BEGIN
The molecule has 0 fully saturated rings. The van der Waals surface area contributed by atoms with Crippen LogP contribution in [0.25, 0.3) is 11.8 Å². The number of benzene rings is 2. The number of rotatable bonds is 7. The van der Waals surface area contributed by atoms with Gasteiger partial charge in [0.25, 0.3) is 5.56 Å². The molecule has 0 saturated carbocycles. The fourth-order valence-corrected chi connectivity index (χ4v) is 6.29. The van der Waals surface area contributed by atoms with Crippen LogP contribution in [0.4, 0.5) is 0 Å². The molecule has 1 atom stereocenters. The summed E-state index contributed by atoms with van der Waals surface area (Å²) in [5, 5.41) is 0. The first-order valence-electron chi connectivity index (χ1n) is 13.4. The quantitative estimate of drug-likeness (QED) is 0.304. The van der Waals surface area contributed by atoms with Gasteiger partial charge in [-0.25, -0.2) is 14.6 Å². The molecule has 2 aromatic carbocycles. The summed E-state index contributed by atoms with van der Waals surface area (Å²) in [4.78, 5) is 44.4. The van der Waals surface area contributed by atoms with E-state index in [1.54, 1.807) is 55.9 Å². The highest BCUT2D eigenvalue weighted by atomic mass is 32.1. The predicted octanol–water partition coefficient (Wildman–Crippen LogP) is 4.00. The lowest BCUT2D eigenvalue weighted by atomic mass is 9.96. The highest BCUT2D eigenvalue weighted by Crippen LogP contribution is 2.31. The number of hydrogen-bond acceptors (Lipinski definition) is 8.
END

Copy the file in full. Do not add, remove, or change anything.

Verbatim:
The molecule has 0 fully saturated rings. The van der Waals surface area contributed by atoms with Crippen LogP contribution in [0.25, 0.3) is 11.8 Å². The number of benzene rings is 2. The number of rotatable bonds is 7. The van der Waals surface area contributed by atoms with Gasteiger partial charge in [0.25, 0.3) is 5.56 Å². The molecule has 0 saturated carbocycles. The fourth-order valence-corrected chi connectivity index (χ4v) is 6.29. The van der Waals surface area contributed by atoms with Crippen LogP contribution in [0.4, 0.5) is 0 Å². The molecule has 1 atom stereocenters. The summed E-state index contributed by atoms with van der Waals surface area (Å²) in [5, 5.41) is 0. The first-order valence-electron chi connectivity index (χ1n) is 13.4. The quantitative estimate of drug-likeness (QED) is 0.304. The van der Waals surface area contributed by atoms with Gasteiger partial charge in [-0.25, -0.2) is 14.6 Å². The molecule has 2 aromatic carbocycles. The summed E-state index contributed by atoms with van der Waals surface area (Å²) in [4.78, 5) is 44.4. The van der Waals surface area contributed by atoms with E-state index in [1.54, 1.807) is 55.9 Å². The highest BCUT2D eigenvalue weighted by atomic mass is 32.1. The predicted octanol–water partition coefficient (Wildman–Crippen LogP) is 4.00. The lowest BCUT2D eigenvalue weighted by atomic mass is 9.96. The highest BCUT2D eigenvalue weighted by Crippen LogP contribution is 2.31. The number of hydrogen-bond acceptors (Lipinski definition) is 8.